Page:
Tuesday, March 12, 2013

Creature Feature: Egyptian Fruit Bat.

 At Brookfield Zoo, there used to be a cage of free-flight fruit bats. Ah, memories, sure, people got urinated on, but it was an amazing experience. Still, we never got good shots like in this video. My admiration of that camera work and that bat knows no bounds.

Bart up there is an Egyptian fruit bat (Rousettus aegyptiacus). It has a very wide range, spanning from Africa to Pakistan and India. As the name would imply, it eats fruit - insect-damaged fruit at that. This is pretty average as far as fruit bats go. In fact, it's small by fruit bat standards. That just makes it, well...adorable.

Egyptian fruit bats are among the very few megabats to use echolocation. Bats 101: echolocation is a means of using sound like sight. The best way I have seen it described would be like a blindfolded human bouncing a tennis ball against a wall to "see" exactly how far away said wall is; it is a difficult thing for humans to imagine. We utilize a similar method in the form of sonar. It looks like these bats can probably see and smell fairly well, too. They also communicate vocally amongst themselves, meaning that a roosting colony can get very chatty indeed.

Anyone who loves bats can tell you how ecologically-important they are. For fruit bats, that significance is on par with hummingbirds and bees: they're pollinators and seed dispersers. In the case of Egyptian fruit bats, they help keep the baobab population up. The trees are more endangered than the actual bats. They still do not deserve to be poisoned on sight; we just happen to have coinciding tastes in food.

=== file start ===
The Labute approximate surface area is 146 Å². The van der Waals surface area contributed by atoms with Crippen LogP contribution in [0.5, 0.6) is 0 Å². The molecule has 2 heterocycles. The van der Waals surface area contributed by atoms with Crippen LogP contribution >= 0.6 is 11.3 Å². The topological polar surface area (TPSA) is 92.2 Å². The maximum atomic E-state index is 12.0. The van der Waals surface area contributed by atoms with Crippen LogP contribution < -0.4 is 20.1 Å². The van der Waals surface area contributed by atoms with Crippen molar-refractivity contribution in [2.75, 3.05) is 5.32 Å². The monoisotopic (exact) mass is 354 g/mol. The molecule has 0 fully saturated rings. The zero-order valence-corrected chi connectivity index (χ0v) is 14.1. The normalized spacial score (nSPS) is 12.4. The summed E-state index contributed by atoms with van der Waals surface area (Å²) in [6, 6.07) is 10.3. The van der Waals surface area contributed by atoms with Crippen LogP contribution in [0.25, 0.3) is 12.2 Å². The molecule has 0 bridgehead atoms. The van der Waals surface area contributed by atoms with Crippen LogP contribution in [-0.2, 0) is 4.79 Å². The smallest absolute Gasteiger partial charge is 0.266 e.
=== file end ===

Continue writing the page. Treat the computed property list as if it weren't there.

Egyptian fruit bats can be found in the exotic pet trade and are considered one of the easier bats to keep. They breed readily in captivity, but you need at least ten to constitute a colony, as well as space enough for a walk-in cage. They are not recommended for your average person. There is absolutely no need to buy an import if you really want one; in fact, wild fruit bats may carry a disease similar to Ebola, so best avoid imports entirely.  Better still, however, buy a bat house for your backyard. Enjoy some wild bats before attempting to keep them.

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